Patient Optometric Records and Prescriptions

Optometrists (ODs) keep patient records to facilitate clinical management and ensure continuity of care. These records should be comprehensive, accurate, clear, and made at the time of the examination. The patient record provides a history of patient care, and may contain material such as printed files, images, test results, referral reports, and more.  

The optometric practice or the OD providing care owns the patient records. Optometrists must ensure confidentiality is maintained during the collection, storage, use, and disposal of patient records.

Patients have a legal right to examine and copy their records and to control the use and dissemination of the information contained in their records. Patients also have the right to control disclosure of their optometric records to others. For the purposes of health care, optometrists in most jurisdictions can share the patient health record with another health care professional or provide a copy of it. No third party can demand access to patient optometric records except with specific patient consent in writing, or by legal statute, or court order.

If a patient chooses another practice, he or she can give consent for their new practitioner to request relevant clinical information from their records to enable the continuation of their optometric care. A patient can also request a copy of their records to keep themselves. The costs associated with the transfer of information from patient records are the responsibility of the patient.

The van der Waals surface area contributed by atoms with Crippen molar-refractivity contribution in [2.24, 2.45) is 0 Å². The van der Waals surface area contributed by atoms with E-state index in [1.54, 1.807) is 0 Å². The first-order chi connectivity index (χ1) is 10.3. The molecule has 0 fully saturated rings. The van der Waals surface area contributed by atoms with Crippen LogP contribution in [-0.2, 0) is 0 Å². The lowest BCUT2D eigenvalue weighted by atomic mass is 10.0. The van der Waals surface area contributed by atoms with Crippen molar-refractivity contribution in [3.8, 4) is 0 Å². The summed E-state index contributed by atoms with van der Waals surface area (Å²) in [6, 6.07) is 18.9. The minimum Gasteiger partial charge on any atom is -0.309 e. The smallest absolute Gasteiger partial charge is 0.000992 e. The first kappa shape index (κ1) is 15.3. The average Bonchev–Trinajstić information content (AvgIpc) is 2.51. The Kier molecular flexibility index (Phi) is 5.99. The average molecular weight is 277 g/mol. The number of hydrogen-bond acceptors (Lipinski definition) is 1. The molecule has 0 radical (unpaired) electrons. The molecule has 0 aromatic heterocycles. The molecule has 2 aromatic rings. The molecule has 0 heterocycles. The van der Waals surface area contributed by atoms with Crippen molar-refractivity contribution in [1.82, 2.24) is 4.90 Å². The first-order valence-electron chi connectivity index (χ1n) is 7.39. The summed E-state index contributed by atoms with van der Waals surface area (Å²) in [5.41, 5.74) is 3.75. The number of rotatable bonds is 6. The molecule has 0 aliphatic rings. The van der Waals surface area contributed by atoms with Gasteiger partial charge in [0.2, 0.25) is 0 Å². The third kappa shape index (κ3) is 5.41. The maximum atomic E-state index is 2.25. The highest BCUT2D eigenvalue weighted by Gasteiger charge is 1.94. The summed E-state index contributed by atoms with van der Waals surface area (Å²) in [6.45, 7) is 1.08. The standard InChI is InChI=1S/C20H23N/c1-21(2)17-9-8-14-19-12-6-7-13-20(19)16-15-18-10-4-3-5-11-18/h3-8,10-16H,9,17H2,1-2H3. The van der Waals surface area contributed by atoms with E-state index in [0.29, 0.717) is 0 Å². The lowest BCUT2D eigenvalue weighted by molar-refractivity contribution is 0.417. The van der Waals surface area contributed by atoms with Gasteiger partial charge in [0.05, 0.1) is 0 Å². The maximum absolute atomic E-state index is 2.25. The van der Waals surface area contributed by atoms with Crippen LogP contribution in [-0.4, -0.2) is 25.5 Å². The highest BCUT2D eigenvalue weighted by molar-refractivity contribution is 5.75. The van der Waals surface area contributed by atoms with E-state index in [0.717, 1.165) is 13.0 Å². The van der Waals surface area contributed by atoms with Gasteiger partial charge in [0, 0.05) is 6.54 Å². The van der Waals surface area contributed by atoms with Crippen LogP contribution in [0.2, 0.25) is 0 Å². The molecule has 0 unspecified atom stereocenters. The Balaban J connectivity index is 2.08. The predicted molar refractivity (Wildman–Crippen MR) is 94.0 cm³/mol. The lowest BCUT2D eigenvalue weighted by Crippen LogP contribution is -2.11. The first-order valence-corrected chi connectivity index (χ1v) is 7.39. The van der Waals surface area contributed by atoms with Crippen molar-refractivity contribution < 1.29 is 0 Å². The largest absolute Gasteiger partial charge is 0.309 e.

Optical prescriptions are available to patients following a comprehensive eye examination so that patients can purchase glasses, or initiate a fitting for contact lenses or subnormal vision devices from a licensed dispensing provider. There is no cost associated with this at the time of the eye examination. A valid optical prescription should contain the optometrist’s identification information, the patient’s name and other identification information as needed, the relevant optical information (e.g. sphere, cylinder, axis, prism, add), the issue date of the prescription, the expiry date, and the prescribing optometrist’s signature.[i] There may be a cost for repeat requests for a valid optical prescription after the examination date, or for expired optical prescriptions.


[i] The measurement of inter-pupillary distance (PD) is not part of an eye examination, but is an important part of the dispensing process. As such, it is the responsibility of the licensed professional dispensing the eyewear.

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